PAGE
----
Creating More Equitable Urban Forests by Understanding and Responding to Historical Trauma

The author, Christine Carmichael (far left), with a group of volunteers at a street tree-planting event in Detroit, Michigan in 2015. All photos courtesy of the author.

Creating More Equitable Urban Forests by Understanding and Responding to Historical Trauma

By Christine E. Carmichael, Ph.D., Founder and Principal, Fair Forests Consulting, LLC

For the last couple of decades, research documenting inequitable urban forest coverage by race and income in the United States has grown. Far from being an issue relegated to one city or region in the U.S., it is now clear that whiter and wealthier neighborhoods across the country have more tree canopy coverage than neighborhoods with predominately non-white residents and those with lower median income.[1] [2] [3]

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Top Five NYSUFC Blog Posts of 2020

B&B (balled-and-burlapped) trees are useful for certain species at certain sizes in spring vs. fall, but bare root is often a workable, much more affordable and volunteer-friendly alternative. Photo Courtesy Nina Bassuk

#1 Transplanting and a Deeper Look at “Fall Hazards”

This post resonates! It’s been viewed nearly 7000 times since its publication on the blog in 2015. There’s a paucity of science-based information about “fall hazards” on the internet; this post seems to be filling a need. Dr. Nina Bassuk contributed the seminal section, “The Five Branches of Transplanting Success,” to the piece. Look for an update to this popular post in 2021.

Beattra Wilson opened the 2018 Partners in Community Forestry Conference in Irvine, California with her plenary presentation.

#2 Beattra Wilson’s Steadfast Path: An Urban Forestry & USDA Forest Service Journey

Readers were keen to get to know Beattra Wilson in this piece she wrote about her youth in Louisiana, her education and work trajectory, and her biggest aspirations for USFS Urban and Community Forestry, which she leads at the national level. Her story and her vision make for compelling reading.

In his capacity as Arborist for the Fruit Tree Planting Foundation, James Kaechele demonstrated how to properly plant a limón sutil tree (Citrus aurantifolia) to a community in the Peruvian Amazon.

#3 Partnerships, Fruit Trees, and Land Restoration in the Peruvian Amazon, with James Kaechele

What does land restoration with fruit trees in the Amazon have to do with urban forestry? Everything! Council Board Member James Kaechele draws fascinating parallels and takes us along for the journey, with gorgeous photos.

Artist Sergey Jivetin creates elaborate engravings on the shells of seeds, including a series carved on American chestnut seeds depicting The American Chestnut Foundation’s restoration efforts.

#4  American Chestnut Update: Big Funding News, Public Comment Needed, Seed Engraving, and a Podcast

News of the incredibly promising American chestnut restoration efforts by The American Chestnut Foundation, SUNY-ESF, and other partners is always popular on the blog. Folks want this species back, providing all the beauty and myriad ecosystem benefits for which it was beloved before chestnut blight ran rampant.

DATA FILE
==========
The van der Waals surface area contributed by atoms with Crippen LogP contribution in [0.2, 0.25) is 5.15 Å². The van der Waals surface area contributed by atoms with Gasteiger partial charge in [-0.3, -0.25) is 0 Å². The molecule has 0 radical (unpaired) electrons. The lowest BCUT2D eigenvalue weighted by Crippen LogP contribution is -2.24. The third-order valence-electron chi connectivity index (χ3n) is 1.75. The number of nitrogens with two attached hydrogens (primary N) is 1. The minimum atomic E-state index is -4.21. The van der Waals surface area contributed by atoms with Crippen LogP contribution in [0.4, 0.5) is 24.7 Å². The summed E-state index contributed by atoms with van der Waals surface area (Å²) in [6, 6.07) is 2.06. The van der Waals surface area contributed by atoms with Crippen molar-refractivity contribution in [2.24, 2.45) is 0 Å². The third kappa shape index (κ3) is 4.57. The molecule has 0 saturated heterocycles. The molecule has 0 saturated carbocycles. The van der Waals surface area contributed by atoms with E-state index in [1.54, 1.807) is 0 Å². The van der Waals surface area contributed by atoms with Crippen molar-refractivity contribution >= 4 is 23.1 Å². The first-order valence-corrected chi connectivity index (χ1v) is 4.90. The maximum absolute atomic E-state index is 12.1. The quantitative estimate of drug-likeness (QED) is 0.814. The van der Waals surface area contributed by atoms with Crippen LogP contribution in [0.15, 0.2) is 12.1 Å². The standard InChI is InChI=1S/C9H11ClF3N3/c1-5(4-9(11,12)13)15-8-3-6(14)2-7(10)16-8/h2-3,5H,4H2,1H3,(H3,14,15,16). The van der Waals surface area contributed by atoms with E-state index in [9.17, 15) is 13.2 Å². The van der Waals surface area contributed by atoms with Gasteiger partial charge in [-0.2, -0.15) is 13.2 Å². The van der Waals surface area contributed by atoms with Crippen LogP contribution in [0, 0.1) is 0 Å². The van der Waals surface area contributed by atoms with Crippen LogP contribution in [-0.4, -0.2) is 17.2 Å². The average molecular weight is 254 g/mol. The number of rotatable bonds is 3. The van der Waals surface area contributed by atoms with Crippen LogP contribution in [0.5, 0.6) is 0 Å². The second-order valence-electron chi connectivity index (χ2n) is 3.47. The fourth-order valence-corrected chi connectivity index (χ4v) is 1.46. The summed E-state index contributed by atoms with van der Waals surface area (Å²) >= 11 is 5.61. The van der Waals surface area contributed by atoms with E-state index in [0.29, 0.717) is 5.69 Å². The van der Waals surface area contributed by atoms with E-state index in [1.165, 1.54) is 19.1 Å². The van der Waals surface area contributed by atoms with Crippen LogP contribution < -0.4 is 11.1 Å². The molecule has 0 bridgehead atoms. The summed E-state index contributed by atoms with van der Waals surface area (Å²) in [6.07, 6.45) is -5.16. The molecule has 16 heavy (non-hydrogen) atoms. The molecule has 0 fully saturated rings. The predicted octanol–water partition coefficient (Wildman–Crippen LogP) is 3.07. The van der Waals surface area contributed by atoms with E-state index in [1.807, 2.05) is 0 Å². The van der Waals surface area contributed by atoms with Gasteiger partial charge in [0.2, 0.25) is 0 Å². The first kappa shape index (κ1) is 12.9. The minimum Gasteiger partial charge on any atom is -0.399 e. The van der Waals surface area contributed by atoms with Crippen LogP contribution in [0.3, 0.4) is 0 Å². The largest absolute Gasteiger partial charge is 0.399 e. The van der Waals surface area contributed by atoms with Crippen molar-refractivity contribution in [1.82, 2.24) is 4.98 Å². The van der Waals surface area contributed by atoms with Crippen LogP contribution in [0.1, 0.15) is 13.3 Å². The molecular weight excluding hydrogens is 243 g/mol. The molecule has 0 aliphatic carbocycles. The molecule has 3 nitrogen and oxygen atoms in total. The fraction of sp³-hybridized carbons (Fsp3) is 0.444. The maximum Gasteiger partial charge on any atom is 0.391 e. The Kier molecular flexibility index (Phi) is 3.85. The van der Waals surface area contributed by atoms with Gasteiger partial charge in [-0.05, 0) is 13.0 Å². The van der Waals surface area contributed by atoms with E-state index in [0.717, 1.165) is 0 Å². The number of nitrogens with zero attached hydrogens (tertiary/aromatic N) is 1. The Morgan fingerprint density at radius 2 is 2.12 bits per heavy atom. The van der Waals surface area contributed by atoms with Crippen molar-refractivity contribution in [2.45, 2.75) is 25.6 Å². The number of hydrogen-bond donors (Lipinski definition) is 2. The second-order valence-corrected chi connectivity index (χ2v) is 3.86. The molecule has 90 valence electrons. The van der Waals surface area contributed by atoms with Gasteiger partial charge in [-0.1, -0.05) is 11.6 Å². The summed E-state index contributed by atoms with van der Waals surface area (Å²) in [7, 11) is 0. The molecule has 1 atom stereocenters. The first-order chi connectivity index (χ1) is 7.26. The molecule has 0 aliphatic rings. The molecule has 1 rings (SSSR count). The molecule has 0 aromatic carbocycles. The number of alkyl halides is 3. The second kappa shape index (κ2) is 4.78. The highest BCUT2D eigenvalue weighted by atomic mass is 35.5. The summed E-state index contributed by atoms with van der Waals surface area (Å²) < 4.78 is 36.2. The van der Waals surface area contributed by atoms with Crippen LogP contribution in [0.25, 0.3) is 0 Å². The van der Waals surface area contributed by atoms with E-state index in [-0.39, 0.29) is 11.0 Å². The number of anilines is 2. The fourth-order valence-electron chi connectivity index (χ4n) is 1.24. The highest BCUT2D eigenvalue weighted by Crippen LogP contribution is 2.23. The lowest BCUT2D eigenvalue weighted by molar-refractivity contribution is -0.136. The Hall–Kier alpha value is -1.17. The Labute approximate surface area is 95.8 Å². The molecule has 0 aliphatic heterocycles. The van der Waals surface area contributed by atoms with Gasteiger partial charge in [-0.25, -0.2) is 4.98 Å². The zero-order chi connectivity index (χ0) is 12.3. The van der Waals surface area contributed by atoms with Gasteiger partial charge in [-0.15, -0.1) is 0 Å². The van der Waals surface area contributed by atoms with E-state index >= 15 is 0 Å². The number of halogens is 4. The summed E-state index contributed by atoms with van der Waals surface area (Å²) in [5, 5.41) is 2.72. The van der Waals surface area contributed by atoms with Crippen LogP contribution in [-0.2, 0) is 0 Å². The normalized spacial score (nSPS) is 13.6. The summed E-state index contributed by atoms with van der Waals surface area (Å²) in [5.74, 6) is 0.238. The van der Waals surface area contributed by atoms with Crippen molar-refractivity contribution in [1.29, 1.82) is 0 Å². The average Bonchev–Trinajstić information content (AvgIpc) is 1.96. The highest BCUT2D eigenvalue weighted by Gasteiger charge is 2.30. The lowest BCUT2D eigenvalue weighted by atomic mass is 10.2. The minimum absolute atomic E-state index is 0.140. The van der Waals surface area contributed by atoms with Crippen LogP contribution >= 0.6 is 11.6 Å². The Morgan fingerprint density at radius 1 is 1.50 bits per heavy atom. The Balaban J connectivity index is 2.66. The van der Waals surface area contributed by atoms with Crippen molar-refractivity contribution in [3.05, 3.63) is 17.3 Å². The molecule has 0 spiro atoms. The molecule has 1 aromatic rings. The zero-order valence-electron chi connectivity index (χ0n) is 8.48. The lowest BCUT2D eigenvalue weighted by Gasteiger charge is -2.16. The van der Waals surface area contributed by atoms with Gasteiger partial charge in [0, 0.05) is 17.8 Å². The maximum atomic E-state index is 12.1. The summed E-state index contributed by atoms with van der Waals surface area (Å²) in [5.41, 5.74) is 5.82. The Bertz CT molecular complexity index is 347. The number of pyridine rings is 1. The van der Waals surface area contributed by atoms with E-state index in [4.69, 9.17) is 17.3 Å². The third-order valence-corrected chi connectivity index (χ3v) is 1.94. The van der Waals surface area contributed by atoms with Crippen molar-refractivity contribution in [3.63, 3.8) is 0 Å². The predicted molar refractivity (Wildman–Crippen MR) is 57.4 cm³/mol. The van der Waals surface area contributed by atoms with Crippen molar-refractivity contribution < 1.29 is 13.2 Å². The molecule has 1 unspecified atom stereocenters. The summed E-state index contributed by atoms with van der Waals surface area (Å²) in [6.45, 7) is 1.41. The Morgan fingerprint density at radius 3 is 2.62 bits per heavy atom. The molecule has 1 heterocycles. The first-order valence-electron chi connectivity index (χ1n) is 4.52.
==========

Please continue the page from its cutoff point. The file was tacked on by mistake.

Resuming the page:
Chinese fringe tree (Chionanthus retusus) foliage is darker, glossier, rounder, and more leathery than native fringe tree (C. virginicus) foliage, and its flower petals have rounded ends and appear less feathery than those of the native tree. Photo by Bill Haws

#5 ‘Regal Prince’ Oak, Chinese Fringetree, ‘Mushashino’ Zelkova, Hackberry

These profiles of underutilized urban trees were the most popular among the blog’s tree profiles to date. ‘Regal Prince’ is a hybrid of swamp white oak (Quercus bicolor) and fastigiate English oak (Q. robur f. fastigiata). Chinese fringetree is considerably more resistant to emerald ash borer than the native fringetree. ‘Mushashino’ zelkova (2016) and hackberry (2020) have both been voted Urban Tree of the Year by the Society of Municipal Arborists.

Town of Bedford Plants “Generation Oak” with Council Grant Support

Planting the swamp white oak (Quercus bicolor) they’ve named the “Generation Oak,” the Town of Bedford celebrates the legacy that tree planting leaves for future generations, and gives a delightful nod to Star Trek Next Generation.

Town of Bedford Conservation Board Chair Simon Skolnik said, “A healthy swamp white oak can live for up to 300 years. That puts its old age into the 24th Century. To put that into context, that will be the century that Star Trek’s Captain Jean-Luc Picard takes the Starship Enterprise ‘Where no one has gone before.’ That expression, ‘where no one has gone before’ is a perfect segue into why we are calling this swamp white oak the ‘Generation Oak.’ Our generation, the adults standing here today, have planted it. We will nurture it. Water it. Watch out for any disease, and will prune and treat it. If it is to grow and flourish, it will need the help and care of the generations represented today by our children and our grandchildren, and then their children and their grandchildren, and then their children and grandchildren.”